Others, however, were anxious to keep the scope sufficiently narrow that the so-called de-Swifting effort does not badly impede flows of trade with Russia. Complicating matters further was the need to keep the US and other G7 partners on board. Publication in the Official Journal is expected today.
The second set of sanctions that took some time to pin down is the unprecedented move by the EU to ban two Russian outlets, Russia Today and Sputnik, not just from European airwaves but also their websites and their social media accounts.
The outlets are described as engaged in “propaganda actions” and “hybrid warfare” targeting not just Ukraine but also EU countries, according to the draft legal text seen by Europe Express.
Considerations of media freedom and the feasibility of the ban — which will have to be enforced by national authorities — led to some complex wrangling over the rules, which should also be published in the Official Journal later today.
European Commission vice-president Vera Jourova alluded to those concerns ahead of the sanctions being enforced today, while defending the new regime.
“Extraordinary times call for extraordinary measures. We all stand for freedom of speech but it cannot be abused to spread war propaganda,” she said.
Several Big Tech companies (Google, Apple and Facebook, but also China’s TikTok), some of which held talks with the European Commission in recent days, already announced they were banning RT and Sputnik from their platforms.
Chart du jour: Defence boom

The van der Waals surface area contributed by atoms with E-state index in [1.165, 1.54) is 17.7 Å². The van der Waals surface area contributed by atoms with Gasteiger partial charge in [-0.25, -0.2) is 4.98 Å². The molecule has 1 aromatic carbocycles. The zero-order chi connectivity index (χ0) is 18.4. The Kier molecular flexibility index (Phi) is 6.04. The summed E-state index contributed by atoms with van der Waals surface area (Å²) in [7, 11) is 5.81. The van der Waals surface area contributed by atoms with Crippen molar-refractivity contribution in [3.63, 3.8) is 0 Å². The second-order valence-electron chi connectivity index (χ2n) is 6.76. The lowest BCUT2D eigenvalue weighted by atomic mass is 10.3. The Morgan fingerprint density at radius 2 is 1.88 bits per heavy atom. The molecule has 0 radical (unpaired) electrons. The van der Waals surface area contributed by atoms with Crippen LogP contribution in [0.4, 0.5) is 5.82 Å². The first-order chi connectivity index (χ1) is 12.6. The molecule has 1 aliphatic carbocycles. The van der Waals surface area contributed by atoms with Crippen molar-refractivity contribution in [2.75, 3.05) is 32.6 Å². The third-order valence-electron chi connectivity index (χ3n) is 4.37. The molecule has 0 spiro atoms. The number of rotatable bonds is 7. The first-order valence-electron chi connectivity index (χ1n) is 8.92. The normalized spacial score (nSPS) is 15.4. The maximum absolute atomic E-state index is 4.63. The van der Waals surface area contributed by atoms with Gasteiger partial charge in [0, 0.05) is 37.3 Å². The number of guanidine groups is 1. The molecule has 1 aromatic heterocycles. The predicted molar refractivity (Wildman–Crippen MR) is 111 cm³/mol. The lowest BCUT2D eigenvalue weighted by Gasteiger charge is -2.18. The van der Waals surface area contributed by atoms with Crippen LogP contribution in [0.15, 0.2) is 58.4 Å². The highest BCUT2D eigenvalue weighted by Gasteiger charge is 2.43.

Shares in Germany’s defence sector have soared after the chancellor’s announcement over the weekend that the government was planning a huge injection into the armed forces in response to the war in Ukraine. The industry had been bracing itself for EU taxonomy rules that could have designated arms manufacturers unsustainable, restricting their access to capital — fears that have been assuaged. (More here)
Counting the economic cost of the invasion
The financial turmoil unleashed by the latest round of sanctions imposed by the G7 and its partners is focusing finance ministers’ minds not only on the intended damage for Russia but on the unwanted side-effects for their own economies, writes Sam Fleming in Brussels.
As Paolo Gentiloni, the economic commissioner, warned at an informal meeting of finance ministers in Paris last week, the EU will inevitably “pay a price” economically as a result of the Ukraine war and the penalties being imposed on Russia.
European economies have only a modest exposure to the Russian economy, which accounts for 1-2 per cent of their total trade, according to Oxford Economics (the US is even lower, at 0.5 per cent).
But the damage to confidence stemming from the war and the barrage of sanctions will take its toll — as will potential counter-sanctions by Russia.
Some sectors and companies will be disproportionately hit. A handful of EU banks, for example, are heavily exposed — most notably Italy’s UniCredit, France’s Société Générale and Raiffeisen, all of which have seen steep share-price declines in recent days.